D-Day fans play Normandy fantasy games

3rd June 2004, Comments 0 comments

VIERVILLE-SUR-MER, France, June 3 (AFP) - Fabrice Dehaese pours cold water into a GI's helmet from World War II, gets out a 1940s shaving brush and squints into a period folding mirror to shave.

VIERVILLE-SUR-MER, France, June 3 (AFP) - Fabrice Dehaese pours cold water into a GI's helmet from World War II, gets out a 1940s shaving brush and squints into a period folding mirror to shave.

"Shaving like that's really authentic," approves a fellow guest at the reconstructed D-Day camp in Vierville-sur-Mer, overlooking one of the Normandy beaches where the Allies landed 60 years ago this weekend.

Dehaese travelled from neighbouring Belgium to live out his D-Day fantasies at Vierville because the camp is considered by purists to be one of the most authentic of its kind.

Access is strictly controlled by a "US military police officer" who is the exact replica of his World War II counterparts. Except that he is Dutch.

And camp creator Gerard Wartel pays meticulous attention to detail.

The bottles of Coca-Cola - still full - on the camp shelves date from the 1940s, strains of Glenn Miller and Nat King Cole float through army truck windows and enthusiasts sleep under tents whose slightly rancid smell is a mark of their authenticity.

"We've even reproduced the chewing gum wrappers from the time," Wartel, who chairs the GI Wills association in Templeuve, northern France, says proudly.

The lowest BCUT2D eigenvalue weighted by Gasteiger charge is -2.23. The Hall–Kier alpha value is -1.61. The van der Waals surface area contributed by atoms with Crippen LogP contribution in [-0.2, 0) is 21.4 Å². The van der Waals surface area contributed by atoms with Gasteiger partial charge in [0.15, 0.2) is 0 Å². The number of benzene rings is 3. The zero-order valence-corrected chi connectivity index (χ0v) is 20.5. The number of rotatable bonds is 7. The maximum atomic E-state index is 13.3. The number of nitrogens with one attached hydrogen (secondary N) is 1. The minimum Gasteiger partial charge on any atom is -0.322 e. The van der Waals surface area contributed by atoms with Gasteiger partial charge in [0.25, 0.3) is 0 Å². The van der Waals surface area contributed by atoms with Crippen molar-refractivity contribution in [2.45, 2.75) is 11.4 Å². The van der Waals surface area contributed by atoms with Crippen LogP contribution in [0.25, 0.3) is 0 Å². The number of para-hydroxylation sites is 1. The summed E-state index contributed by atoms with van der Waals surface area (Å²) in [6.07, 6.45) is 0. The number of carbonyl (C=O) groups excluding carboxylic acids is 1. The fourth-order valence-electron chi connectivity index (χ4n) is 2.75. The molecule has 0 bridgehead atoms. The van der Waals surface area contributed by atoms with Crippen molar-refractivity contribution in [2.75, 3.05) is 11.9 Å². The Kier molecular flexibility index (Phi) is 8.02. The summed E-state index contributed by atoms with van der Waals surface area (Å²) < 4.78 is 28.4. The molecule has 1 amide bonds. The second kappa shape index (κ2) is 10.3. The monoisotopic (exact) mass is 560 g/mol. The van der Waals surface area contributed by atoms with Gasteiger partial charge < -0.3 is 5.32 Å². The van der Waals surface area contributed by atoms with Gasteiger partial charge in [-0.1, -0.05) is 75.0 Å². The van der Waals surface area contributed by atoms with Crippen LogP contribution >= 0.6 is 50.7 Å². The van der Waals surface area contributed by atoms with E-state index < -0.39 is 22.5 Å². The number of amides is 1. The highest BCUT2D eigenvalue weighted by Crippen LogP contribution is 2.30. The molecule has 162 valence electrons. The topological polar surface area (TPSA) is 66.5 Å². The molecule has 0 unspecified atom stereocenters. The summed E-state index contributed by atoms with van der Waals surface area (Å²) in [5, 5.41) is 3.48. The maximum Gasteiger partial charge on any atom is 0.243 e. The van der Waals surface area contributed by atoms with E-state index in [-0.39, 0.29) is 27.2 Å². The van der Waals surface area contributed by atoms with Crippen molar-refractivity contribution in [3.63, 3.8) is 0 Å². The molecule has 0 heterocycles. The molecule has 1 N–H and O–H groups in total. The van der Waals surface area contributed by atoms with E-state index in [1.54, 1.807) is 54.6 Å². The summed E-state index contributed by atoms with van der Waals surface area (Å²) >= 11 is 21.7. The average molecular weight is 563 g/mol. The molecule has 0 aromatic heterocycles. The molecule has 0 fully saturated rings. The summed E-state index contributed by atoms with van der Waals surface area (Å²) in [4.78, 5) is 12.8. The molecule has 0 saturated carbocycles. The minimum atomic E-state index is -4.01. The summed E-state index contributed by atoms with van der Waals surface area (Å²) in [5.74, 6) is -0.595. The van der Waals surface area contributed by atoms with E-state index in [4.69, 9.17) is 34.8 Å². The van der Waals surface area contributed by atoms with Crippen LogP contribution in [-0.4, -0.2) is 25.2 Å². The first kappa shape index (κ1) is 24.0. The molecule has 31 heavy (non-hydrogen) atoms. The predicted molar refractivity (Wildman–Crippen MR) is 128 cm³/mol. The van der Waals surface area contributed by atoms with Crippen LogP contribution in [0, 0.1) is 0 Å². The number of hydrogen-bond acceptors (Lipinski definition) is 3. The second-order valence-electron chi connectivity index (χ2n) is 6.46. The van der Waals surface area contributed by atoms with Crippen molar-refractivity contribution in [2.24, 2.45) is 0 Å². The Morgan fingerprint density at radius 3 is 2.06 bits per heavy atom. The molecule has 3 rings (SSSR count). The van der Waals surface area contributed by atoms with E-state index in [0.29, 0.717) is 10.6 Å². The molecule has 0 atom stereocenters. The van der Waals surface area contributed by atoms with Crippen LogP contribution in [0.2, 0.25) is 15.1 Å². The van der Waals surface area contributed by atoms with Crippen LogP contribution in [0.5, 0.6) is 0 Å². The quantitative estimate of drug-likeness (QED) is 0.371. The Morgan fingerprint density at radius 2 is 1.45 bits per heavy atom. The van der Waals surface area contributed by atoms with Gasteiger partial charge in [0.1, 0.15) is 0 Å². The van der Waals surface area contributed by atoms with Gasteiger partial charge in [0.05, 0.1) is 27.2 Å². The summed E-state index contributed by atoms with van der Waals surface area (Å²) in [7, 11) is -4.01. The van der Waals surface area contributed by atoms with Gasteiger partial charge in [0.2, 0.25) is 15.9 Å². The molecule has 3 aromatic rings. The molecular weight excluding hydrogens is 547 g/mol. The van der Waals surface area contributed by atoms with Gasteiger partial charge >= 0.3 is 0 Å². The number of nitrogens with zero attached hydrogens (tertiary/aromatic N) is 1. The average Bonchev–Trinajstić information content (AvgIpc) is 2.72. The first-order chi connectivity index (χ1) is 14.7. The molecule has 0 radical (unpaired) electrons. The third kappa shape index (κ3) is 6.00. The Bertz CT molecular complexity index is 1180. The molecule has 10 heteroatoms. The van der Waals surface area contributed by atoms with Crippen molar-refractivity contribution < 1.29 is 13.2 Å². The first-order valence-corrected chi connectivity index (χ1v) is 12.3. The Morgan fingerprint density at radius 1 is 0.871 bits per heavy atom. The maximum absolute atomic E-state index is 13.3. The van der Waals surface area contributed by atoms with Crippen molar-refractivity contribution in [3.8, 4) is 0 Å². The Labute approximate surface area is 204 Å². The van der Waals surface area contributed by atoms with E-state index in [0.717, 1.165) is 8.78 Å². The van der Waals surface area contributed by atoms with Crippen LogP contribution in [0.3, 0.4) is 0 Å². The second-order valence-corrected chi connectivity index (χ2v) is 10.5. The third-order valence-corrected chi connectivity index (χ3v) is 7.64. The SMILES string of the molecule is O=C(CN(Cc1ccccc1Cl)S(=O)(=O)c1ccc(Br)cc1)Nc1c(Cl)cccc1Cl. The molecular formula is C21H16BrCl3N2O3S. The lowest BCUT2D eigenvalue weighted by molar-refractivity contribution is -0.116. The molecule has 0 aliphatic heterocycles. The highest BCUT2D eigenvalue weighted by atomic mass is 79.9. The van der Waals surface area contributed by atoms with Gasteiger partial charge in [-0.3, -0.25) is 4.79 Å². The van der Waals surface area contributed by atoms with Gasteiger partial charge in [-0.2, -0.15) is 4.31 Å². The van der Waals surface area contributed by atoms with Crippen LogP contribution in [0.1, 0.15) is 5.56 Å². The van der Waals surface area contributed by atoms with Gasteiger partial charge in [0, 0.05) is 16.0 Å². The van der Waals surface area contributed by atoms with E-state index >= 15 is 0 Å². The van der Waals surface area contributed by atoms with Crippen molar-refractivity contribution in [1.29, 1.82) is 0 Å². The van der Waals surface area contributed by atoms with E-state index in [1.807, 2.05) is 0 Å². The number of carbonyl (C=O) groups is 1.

The camp overlooks Omaha beach - the code name for one of the five Normandy landing sites used by British and US forces on June 6, 1944.

The area is doing a brisk trade in D-Day memorabilia - some in special 60th anniversary packaging - ranging from model parachutists, car registration plates marked "D-Day 1944" and the whole gamut of camouflage clothes.

But the Vierville camp residents want the real thing.

Alva Ford, from the eastern US state of Virginia, spends his entire weekends looking for rare collectors' items. Now in Normandy to commemorate the last major D-Day celebrations, he proudly sports a uniform from the very 29th infantry division that landed a few metres on Omaha beach 60 years ago.

Bill Hines, from Jacksonville, Florida, shelled out USD 4,000 (EUR 3,275) to make the trip to Vierville with his son. He and his friends brought a World War II US jeep and lorry with them, paying out USD 3,200 in freight costs and many hours in bureaucratic niceties for the privilege.

Among his many uniforms this member of the US Military Vehicles Preservation Association has chosen the attire of a 101 Airborne Division parachutist. He keeps his Ray Bans on though.

"It costs EUR 1,500 to kit yourself out with the full parachutist's uniform," explains Wartel.

"Prices are going though the roof," agrees Francois Cools, who has arrived from the Belgian city of Antwerp with his friends from Historical Warriors association in a World War II jeep. The trip was a labour of love - the boneshaker of a vehicle cannot do more than 70 kilometres (44 miles) an hour.

Jean-Claude Bourdon, from Yvetot, a little further east along the Normandy coast, had less of a distance to travel but it still took him years to prepare the trip.

In Poland he found a 1943 Zundapp, a rare German motorbike and sidecar, for EUR 15,000. The vehicle, which he has never seen in any film but Burt Lancaster's "Train", took five years tinkering to get it back on the road.

© AFP

Subject: French news

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